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Australian Nurse Arrested by Anti-Human Trafficking Police in Cambodia

Tammy Davis-Charles being questioned in the Cambodian police office of human trafficking. Photo: Cambodian National Police

Tammy Davis-Charles being questioned in the Cambodian police office of human trafficking. Photo: Cambodian National Police

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PHNOM PENH – An Australian nurse and fertility specialist Tammy Davis-Charles, 49, has been arrested for allegedly running an illegal surrogacy service in Cambodia, the country’s anti-human trafficking police said on Sunday.

The arrest was made just weeks after Cambodia became the latest country to ban commercial surrogacy.

Davis-Charles was arrested on Friday along with two Cambodians during a raid on a rented house in Phnom Penh, Keo Thea, head of the Anti-Human Trafficking Office, told AFP.

Tammy Davis-Charles being questioned by Cambodian Authorites

Tammy Davis-Charles being questioned by Cambodian Authorites

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“She has been arrested for being an intermediary in surrogacy and for falsifying documents,” Pol Col Keo Thea said.

“Australian people who wanted kids would contact her and she would charge US$50,000 for each request,” he said.

Keo Thea said Davis-Charles had moved to Cambodia from Thailand for more than a year, adding she arranged for some 23 Cambodian women to carry babies for Australian couples.

“Five babies have been born,” he said, adding that a Cambodian girl received between $10,000 and $12,000 in each case.

Davis-Charles, who is from Melbourne, will be sent to court on Monday for questioning.

She could face up to two years in jail if convicted, Pol Col Keo Thea said, adding it was the first arrest for surrogacy in Cambodia.

Earlier this month Cambodia banned commercial surrogacy, after curbs on the industry in other parts of the globe sparked a local boom in the unregulated baby business.

Surrogacy agencies started springing up in the Southeast Asian nation after former hubs like Thailand and India blocked foreigners from the services following a flurry of scandals and concerns about exploitation.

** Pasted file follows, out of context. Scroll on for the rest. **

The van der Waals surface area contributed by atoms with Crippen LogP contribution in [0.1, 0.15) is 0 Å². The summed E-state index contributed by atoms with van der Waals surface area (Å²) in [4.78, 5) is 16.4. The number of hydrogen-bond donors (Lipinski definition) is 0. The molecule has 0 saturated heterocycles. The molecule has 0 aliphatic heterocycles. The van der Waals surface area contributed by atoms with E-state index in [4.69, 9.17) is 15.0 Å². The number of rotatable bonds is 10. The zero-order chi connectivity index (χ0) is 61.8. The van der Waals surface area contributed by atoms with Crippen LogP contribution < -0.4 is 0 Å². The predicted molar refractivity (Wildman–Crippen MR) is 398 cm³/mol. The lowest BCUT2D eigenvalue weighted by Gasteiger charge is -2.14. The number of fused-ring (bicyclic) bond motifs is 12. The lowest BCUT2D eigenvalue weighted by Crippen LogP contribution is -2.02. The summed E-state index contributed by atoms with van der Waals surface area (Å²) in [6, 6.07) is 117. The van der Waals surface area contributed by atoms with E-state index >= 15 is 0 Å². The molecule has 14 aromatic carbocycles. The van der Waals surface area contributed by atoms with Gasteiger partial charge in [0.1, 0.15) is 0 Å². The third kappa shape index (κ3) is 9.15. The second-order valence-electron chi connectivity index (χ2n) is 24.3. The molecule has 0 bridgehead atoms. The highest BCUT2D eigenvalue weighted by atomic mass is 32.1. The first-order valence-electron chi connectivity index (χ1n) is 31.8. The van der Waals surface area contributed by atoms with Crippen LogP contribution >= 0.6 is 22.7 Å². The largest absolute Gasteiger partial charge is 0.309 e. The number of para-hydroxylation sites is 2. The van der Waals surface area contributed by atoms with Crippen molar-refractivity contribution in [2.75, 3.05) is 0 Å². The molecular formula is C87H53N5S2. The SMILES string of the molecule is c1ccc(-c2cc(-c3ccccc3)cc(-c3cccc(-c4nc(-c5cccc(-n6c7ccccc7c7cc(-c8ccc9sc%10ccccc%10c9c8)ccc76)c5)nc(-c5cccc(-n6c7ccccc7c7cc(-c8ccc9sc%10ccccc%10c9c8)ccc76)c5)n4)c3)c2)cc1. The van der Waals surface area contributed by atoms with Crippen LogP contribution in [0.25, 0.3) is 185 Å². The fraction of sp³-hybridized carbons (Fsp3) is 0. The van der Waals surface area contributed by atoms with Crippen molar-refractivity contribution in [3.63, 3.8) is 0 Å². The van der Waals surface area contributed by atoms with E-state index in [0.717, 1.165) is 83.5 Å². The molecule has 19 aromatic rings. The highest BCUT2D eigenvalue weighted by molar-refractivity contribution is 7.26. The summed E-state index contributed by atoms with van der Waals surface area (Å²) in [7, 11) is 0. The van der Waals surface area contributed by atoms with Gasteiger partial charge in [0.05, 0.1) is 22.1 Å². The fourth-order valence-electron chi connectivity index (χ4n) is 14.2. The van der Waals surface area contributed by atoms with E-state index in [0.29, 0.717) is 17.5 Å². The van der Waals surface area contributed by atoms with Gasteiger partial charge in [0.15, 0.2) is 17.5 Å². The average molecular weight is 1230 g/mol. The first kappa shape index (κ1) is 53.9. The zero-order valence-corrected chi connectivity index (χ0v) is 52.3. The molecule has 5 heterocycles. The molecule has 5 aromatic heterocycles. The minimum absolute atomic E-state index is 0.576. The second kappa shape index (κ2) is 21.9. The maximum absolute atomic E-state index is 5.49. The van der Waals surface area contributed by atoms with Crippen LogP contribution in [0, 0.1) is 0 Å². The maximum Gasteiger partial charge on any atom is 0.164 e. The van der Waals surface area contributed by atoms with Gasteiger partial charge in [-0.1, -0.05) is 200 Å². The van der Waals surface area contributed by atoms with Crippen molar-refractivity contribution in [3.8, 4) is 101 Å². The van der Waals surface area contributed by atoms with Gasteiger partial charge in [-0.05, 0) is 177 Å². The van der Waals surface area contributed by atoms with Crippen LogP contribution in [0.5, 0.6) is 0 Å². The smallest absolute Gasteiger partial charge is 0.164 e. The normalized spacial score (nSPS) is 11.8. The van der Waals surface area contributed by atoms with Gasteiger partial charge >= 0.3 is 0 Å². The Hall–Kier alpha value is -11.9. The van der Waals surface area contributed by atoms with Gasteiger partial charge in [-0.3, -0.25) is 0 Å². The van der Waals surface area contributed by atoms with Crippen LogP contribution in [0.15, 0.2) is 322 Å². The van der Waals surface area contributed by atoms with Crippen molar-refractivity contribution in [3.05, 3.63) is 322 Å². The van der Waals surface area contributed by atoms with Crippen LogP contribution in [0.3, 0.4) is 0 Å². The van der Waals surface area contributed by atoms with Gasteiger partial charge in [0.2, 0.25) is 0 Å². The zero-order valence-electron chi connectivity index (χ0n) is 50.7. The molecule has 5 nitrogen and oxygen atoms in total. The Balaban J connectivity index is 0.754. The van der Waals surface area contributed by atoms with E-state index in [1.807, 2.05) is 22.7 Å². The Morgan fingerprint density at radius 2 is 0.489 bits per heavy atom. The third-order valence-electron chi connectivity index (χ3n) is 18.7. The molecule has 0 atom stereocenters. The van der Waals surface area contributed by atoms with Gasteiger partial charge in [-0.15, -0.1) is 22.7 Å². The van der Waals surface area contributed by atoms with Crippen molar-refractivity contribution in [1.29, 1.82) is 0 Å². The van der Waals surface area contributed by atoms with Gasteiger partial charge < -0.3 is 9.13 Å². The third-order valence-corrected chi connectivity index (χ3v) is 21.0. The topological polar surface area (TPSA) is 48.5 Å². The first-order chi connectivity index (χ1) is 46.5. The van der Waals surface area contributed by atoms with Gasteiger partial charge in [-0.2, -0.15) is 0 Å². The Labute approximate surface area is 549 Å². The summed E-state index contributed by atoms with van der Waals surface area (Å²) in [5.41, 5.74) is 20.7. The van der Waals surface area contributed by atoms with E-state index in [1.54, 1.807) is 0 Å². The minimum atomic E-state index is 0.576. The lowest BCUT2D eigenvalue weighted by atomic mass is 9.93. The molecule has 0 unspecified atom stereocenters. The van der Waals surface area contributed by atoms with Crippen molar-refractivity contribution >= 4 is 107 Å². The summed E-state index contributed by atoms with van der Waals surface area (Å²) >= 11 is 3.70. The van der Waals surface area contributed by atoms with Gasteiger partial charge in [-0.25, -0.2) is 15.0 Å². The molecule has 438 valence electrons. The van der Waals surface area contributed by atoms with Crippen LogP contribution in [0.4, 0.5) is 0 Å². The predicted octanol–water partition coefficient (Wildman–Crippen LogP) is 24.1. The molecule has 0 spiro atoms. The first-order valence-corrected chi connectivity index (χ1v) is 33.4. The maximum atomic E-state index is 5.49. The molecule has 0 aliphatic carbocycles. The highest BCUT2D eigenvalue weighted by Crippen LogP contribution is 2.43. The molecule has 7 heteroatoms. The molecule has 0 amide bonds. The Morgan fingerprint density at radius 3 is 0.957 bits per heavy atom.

With cheap medical costs and no laws excluding gay couples or single parents, Cambodia quickly absorbed much of the demand.

But a government edict sent to Cambodian fertility clinics earlier this month said that surrogacy was now “absolutely banned”.

The proclamation, signed by the health minister last week, asked all medical professionals to comply with the injunction, though it did not spell out a legal punishment.

Cambodia now boasts some 50 surrogacy agents, a number of which cropped up in the past year, according to experts.

Sam Everingham, director of the Australian non-profit organization Families Through Surrogacy, said the arrests marked a clear sign the Cambodian government “were serious about the change in policy.”

“They are going to make it clear that those operators who are doing business there that they’ll need to just not take Thai surrogates into Cambodia and falsify documents,” he told AFP. “It’s clear that Cambodia’s keen to make sure that that (practice) stops (and) it’s a good thing.”

Everingham said as many as 70 Australian couples impacted by the tougher approach by Cambodian authorities on surrogacy from up to 400 couples from elsewhere.

Australians in Cambodia affected by the crackdown on the surrogacy program will reportedly meet at the Australian Embassy in Phnom Penh on Monday.

Everingham called on authorities “to make sure they do respect the safety of the surrogates and the babies and the parents in the transition period here.”

He also criticized the delays by the federal government in moving ahead with recommendations for a national law on surrogacy in Australia.

The Thai government passed a law banning foreign couples from using Thai women as surrogates last year after a series of controversies — including tussles over custody — tainted the lucrative industry.

In one controversy, authorities discovered nine babies in a Bangkok apartment that had been fathered by a Japanese man using Thai surrogate mothers.

Source: AFP

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